The extra height has been caused by a tripod-collar quick-release mechanism, which might be a boon for some users but merely introduced a little handling awkwardness for me. Similarly, the three-mode focusing slider, which adds an M/A mode to the usual A/M and M modes, is tricky to use. It’s easy enough to set pure MF by sliding the switch right back, or to set AF with full-time manual intervention by sliding the switch fully forward, but the middle position is rather hard to locate.

According to Nikon, A/M is AF-priority with manual intervention whereas M/A is AF with MF priority. Apparently, setting A/M makes the lens less sensitive to manual disturbances of the focusing ring (hence AF priority) but it is difficult to detect a significant difference between the two variants.

As is the norm, Nikon offers anti-blur settings that combat camera-shake in a specific direction that allows panning to be used (Normal Mode) and camera-shake in all directions (Active Mode). Nikon suggests that Normal mode will be appropriate in most situations.

Technical testing revealed this lens to deliver excellent sharpness through its focal range. Though the images it produces are great, the tripod-mounting pillar could do with being modified to improve the way that the zoom sits in the hand.


Nikkor AF-S 70-200mm

The lens features two vibration reduction modes, normal and active.


  • Produces excellent image quality
  • Robust build quality
  • Normal & Active VR modes


  • Handling is a touch uncomfortable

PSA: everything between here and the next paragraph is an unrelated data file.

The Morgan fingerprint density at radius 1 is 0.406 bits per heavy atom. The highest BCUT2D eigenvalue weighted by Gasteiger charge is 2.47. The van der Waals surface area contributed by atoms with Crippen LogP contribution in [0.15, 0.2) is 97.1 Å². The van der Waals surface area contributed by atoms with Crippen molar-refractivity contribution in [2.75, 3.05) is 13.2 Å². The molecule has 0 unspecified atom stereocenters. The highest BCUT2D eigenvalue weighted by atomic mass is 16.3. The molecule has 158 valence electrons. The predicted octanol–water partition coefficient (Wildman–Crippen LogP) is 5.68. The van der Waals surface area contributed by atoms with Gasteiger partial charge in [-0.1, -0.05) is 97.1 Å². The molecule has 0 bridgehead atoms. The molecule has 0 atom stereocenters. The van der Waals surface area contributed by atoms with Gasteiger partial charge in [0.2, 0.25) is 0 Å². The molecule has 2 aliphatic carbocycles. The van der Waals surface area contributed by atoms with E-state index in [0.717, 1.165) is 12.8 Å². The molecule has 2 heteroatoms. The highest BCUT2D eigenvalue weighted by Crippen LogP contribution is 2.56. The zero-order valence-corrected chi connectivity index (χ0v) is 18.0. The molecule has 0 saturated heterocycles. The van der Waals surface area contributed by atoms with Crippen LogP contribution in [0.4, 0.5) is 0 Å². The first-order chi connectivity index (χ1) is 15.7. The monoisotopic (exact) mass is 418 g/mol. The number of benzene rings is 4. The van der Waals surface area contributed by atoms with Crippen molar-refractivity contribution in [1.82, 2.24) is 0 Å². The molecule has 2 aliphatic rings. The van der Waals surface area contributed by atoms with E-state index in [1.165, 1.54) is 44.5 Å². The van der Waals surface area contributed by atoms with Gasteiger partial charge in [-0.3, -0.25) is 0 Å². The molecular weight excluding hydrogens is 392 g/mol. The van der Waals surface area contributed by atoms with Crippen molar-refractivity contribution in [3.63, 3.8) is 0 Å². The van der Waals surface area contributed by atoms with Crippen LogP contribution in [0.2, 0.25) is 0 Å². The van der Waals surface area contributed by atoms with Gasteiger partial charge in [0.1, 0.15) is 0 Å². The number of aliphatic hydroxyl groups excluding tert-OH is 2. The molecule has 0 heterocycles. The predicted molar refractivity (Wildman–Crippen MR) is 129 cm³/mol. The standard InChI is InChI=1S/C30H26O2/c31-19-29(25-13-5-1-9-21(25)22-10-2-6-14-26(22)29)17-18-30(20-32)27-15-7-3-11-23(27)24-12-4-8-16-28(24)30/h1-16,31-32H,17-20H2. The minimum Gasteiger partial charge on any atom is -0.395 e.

WDC lens rating 5 stars

1. Canon 70-200mm f/2.8L IS II USM £1499

It has a hefty price tag, but it’s up there as one of the finest Canon telephoto zooms


Canon 70-200mm IS II USM

Key specs

Lens mount: Canon EF
Filter diameter: 77mm
Lens elements: 23
Groups: 19
Diaphragm blades: 8
Aperture: f/2.8-f/32
Minimum focus: 1.2m
Length: 199mm
Diameter: 89mm
Weight: 1,490

This lens was originally tested soon after its release in 2010 and returned a stunning set of MTF curves.

Handling is excellent: the lens is perfectly balanced on a full-frame DSLR such as the Canon EOS 5D Mark III and feels equally as good coupled to an enthusiast APS-C model, with which it’s equivalent to 112-320mm. It’s natural to support the lens under its removable tripod-mount collar and all the major controls are within finger-tip reach. The substantial lens hood can get in the way when it’s reversed for storage but, except in absolute emergencies, the hood should always be deployed both to protect the front element from accidental knocks and improve image quality.